As Sri Lanka gazes into the abyss at the edge of the precipice, this truly is an existentialist moment for all Sri Lankans; each individual must make meaningful choices and the choice they make will define Sri Lanka’s future for generations to come – Pic by Shehan Gunasekara
It is a propitious moment to reflect on Sri Lanka’s democratic credentials and the future of democracy as we prepare for yet another General Election on 5 August – to select the 16th Parliament since 1947.
Since the introduction of the Executive Presidency and the Provincial Council system combined with the Parliamentary and Local Government Elections, hardly a year passes without a poll of one kind or another; if elections are the yardstick to measure a country’s democratic credentials, Sri Lanka will undoubtedly come on top as one of the most democratic countries in the world.
However in the 2019 Economist Intelligence Unit’s Democracy index, Sri Lanka is listed as ‘a flawed democracy’ at no. 69; with the rapid militarisation of the civilian administrative structures over the last several months since the 2019 Presidential Election, it should not surprise us if Sri Lanka is downgraded in 2020 to the ‘hybrid regime’ status and well on the way to the ‘authoritarian’ category.
Death of democracy
In the 20th century many democracies died as a result of coups d’état led by men with guns and tanks through military power and coercion. Democracies in Argentina, Chile, Pakistan, Thailand, Ghana died this way. Today democracies may die at the hands not of generals but of elected leaders, who subvert the very process that brought them to power. In fact many democracies erode slowly in barely visible steps and democratic backsliding begins at the ballot box. The paradox of the electoral route to authoritarianism is that democracy’s assassins use the very institutions of, democracy – gradually, subtly and even legally – to subvert and kill democracy.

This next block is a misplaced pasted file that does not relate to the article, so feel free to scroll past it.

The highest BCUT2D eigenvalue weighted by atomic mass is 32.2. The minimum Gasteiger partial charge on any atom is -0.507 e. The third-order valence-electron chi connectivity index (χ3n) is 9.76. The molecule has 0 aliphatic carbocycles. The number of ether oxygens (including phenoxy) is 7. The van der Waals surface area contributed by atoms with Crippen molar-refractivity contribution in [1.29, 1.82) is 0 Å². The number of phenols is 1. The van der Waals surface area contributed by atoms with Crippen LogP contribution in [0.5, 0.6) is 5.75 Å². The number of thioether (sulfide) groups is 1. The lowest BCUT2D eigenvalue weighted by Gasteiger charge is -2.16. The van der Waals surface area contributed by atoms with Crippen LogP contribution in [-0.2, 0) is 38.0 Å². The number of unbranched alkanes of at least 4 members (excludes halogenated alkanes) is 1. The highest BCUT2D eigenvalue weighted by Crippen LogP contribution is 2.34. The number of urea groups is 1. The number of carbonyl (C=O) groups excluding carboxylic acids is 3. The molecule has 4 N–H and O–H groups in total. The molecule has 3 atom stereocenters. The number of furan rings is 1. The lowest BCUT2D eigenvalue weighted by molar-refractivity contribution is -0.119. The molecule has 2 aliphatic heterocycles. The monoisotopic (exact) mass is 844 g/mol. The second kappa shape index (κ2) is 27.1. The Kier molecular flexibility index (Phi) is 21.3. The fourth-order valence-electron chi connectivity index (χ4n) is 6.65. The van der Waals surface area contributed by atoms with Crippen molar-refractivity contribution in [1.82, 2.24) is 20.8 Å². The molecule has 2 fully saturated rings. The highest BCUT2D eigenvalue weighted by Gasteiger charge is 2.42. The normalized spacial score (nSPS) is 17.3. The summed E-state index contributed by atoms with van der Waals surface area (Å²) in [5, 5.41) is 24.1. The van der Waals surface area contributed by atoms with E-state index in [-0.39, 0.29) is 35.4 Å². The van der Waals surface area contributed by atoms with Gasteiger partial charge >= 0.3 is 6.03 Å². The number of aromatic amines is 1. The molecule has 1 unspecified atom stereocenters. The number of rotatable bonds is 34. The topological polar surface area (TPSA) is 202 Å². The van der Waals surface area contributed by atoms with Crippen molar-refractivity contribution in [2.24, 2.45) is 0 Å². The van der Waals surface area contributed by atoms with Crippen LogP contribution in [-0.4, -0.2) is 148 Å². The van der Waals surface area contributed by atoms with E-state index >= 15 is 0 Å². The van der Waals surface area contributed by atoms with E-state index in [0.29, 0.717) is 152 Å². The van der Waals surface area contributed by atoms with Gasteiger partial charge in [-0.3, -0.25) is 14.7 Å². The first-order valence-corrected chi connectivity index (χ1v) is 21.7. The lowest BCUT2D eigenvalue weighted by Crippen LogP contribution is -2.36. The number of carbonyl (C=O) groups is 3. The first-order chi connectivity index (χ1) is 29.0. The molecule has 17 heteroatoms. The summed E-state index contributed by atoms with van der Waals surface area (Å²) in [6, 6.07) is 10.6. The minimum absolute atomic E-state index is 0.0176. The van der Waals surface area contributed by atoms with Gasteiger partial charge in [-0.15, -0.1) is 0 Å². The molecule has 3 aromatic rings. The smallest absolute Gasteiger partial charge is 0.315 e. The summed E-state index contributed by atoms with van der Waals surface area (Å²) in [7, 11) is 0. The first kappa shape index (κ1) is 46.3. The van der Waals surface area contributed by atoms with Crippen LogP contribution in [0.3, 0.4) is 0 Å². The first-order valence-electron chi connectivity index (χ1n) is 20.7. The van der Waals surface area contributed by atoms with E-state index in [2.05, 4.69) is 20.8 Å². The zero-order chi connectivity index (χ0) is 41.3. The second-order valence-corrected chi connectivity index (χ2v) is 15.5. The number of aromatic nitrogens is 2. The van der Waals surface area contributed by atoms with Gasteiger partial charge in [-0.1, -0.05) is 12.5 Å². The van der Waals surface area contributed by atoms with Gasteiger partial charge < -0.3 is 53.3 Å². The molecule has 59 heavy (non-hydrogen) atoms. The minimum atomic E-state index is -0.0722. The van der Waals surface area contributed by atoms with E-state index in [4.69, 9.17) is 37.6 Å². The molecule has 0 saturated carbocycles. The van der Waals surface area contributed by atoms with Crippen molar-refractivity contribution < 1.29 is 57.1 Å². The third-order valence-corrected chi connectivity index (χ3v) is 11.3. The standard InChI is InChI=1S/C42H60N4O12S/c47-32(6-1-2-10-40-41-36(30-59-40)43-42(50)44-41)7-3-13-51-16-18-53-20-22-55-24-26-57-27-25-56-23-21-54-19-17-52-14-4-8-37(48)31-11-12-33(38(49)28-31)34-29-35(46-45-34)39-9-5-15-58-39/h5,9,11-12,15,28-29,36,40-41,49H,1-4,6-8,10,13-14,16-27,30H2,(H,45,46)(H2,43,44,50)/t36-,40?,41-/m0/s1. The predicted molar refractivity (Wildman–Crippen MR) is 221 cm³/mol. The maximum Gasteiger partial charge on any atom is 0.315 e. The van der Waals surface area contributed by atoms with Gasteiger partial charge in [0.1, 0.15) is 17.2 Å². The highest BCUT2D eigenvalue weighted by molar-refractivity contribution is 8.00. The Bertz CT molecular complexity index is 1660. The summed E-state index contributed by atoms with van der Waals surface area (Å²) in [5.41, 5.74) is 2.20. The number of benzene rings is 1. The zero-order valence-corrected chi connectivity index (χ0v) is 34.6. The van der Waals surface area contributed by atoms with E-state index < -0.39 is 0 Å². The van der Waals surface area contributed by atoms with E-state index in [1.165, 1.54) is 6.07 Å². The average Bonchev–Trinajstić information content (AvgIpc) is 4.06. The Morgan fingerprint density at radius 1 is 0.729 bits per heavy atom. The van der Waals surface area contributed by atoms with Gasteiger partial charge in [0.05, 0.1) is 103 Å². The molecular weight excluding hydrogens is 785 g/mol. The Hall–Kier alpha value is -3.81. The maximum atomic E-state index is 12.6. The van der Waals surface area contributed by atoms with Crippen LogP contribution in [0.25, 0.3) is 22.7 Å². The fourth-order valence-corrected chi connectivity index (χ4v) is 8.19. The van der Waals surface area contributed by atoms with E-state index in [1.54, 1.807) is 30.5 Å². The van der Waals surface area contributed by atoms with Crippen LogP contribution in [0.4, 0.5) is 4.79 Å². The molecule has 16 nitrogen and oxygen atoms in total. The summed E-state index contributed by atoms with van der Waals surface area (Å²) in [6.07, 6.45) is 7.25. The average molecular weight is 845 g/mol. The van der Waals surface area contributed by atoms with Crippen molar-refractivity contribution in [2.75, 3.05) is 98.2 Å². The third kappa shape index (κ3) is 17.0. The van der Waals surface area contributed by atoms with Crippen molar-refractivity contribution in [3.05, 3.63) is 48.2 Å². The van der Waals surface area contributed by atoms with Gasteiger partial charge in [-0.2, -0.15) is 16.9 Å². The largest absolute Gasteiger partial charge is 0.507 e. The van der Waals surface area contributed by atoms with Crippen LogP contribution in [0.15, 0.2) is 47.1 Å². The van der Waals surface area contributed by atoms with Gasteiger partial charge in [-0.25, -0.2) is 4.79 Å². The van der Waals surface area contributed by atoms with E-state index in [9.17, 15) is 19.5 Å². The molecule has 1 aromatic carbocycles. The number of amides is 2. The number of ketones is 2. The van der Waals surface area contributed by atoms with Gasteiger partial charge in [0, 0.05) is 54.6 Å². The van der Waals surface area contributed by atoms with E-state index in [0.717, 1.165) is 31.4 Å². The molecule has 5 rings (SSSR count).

The subversion and the slow strangulation of the democratic process and institutions in Sri Lanka has now been accelerated by President Gotabaya Rajapaksa and may have to be administered the final rites if he receives the two-thirds majority he is seeking but he is not the sole cause of it. Sri Lanka’s democratic institutions have been severely encroached by autocratic leaders since the 1970s and many of the checks and balances essential to a modern democracy have also been ruthlessly manipulated and undermined especially since the Executive Presidential system was introduced in 1978.
The Constitutional Council which was revived under the 19th Amendment is now in a near state of paralysis and the separation of powers between the Executive, the Legislature and the Judiciary is becoming increasingly blurred. The President has publicly declared that the independent commissions are a nuisance to his style of governance and seeks a mandate to roll back the 19th Amendment.
Racism, hate speech and ethnic and religious extremism allowed free reign with the law being applied selectively and to curtail freedom of speech and expression instead, has become the order of the day exerting further pressure on democracy in Sri Lanka which is essentially a multi ethnic, multi religious and multi lingual society. Sri Lanka’s inability as a nation to celebrate its diversity, upholding the rights of all its citizens is the single most important factor which has held back Sri Lanka’s sustainable progress and development. Today majoritarianism and chauvinism disguised as nationalism has become State policy.
Corruption, steadily rising since independence has now become a cancer eating into the very fabric of our society. Opening the economy in 1977 without the reforms and regulations and the level playing field essential for a dynamic market economy, has led to a corrosive form of crony capitalism. In short, corruption, recurring authoritarianism and resultant blows to civil, political and human rights have weakened Sri Lanka’s body politic and today the country is experiencing a menacing slide towards an autocratic state with a sinister convergence of the executive, the military and the clergy.